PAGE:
Way more cops in NJ are calling for help — The stress of 2020
Approaching the scene of a nasty car crash, walking in on a crime scene, or even attempting to deescalate a couple's domestic violence incident can be stressful enough for a New Jersey law enforcement officer.
Add 2020 to the mix, and a cop's need to blow off some steam over a phone call is magnified significantly.
Peer support helplines for law enforcement have reported a sizable spike in activity over the past several months, as the state and nation continue to work their way through a pandemic and anti-police attitudes take center stage online and in the streets in response to cop-involved killings of civilians.
"Officers are dealing with stress on all levels," said Stephanie Samuels, founder and director of CopLine, based in Freehold. "With the shift in societal perception and little avenues for stress relief, officers are having a difficult time finding a balance between work and home."
The pandemic, she added, can present seemingly minor obstacles that have the ability to drastically alter a cop's mindset and ability to handle stress. Kids learning from home instead of at school, for example, may significantly alter an officer's sleep or day-off schedule.
"Officers are not wired differently than civilians; they are just asked to do and feel differently," Samuels said.
The hotline, which accepts calls from beyond New Jersey as well, received more than 1,900 calls from the start of 2020 through Sept. 30 — 70% more than the amount of incoming calls during the same period in 2019.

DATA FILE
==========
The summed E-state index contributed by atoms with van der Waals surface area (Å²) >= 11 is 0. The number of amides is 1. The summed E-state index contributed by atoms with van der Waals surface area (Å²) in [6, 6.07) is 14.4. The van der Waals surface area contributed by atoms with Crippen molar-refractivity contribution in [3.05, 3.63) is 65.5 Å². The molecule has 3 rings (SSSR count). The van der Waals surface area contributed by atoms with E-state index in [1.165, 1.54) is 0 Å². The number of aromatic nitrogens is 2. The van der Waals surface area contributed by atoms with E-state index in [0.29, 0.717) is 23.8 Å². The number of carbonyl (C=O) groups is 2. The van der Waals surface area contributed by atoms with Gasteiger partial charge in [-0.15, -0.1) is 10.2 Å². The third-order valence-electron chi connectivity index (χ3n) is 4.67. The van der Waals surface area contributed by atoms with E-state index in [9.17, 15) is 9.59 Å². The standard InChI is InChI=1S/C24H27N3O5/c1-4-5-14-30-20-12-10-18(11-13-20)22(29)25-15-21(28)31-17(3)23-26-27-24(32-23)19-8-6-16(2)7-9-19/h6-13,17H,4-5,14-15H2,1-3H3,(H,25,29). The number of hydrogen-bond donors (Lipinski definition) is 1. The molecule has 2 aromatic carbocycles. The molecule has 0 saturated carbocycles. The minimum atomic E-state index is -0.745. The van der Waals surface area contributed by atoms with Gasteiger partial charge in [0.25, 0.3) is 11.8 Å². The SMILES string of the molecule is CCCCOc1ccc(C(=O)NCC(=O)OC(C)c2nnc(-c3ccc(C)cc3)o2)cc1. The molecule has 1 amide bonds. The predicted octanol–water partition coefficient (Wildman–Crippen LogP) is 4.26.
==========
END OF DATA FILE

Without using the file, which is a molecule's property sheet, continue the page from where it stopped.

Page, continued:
The statewide Cop2Cop line, at Rutgers, started recording year-over-year call increases in the month of April. In July, more than 2,000 calls came in, compared to 792 in July 2019.
The phone lines at both outlets are handled by retirement law enforcement officers.
"The police job is one of the most unique jobs in society, and it's really difficult for someone to understand the full breadth of this job unless they've done it," said Barnegat Twp. Police Chief Keith Germain.
Germain said the law enforcement community has been working to overcome a stigma related to reaching out for help. He attributes some of the increased call volume this year to the Officer Resiliency Directive announced in 2019 by Attorney General Gurbir Grewal, meant to promote the emotional and mental well-being of officers.
"Officers see a lot of traumatic things, and I think we're finally doing a good job acknowledging that and getting them connected to people who can help them work through that," Germain said.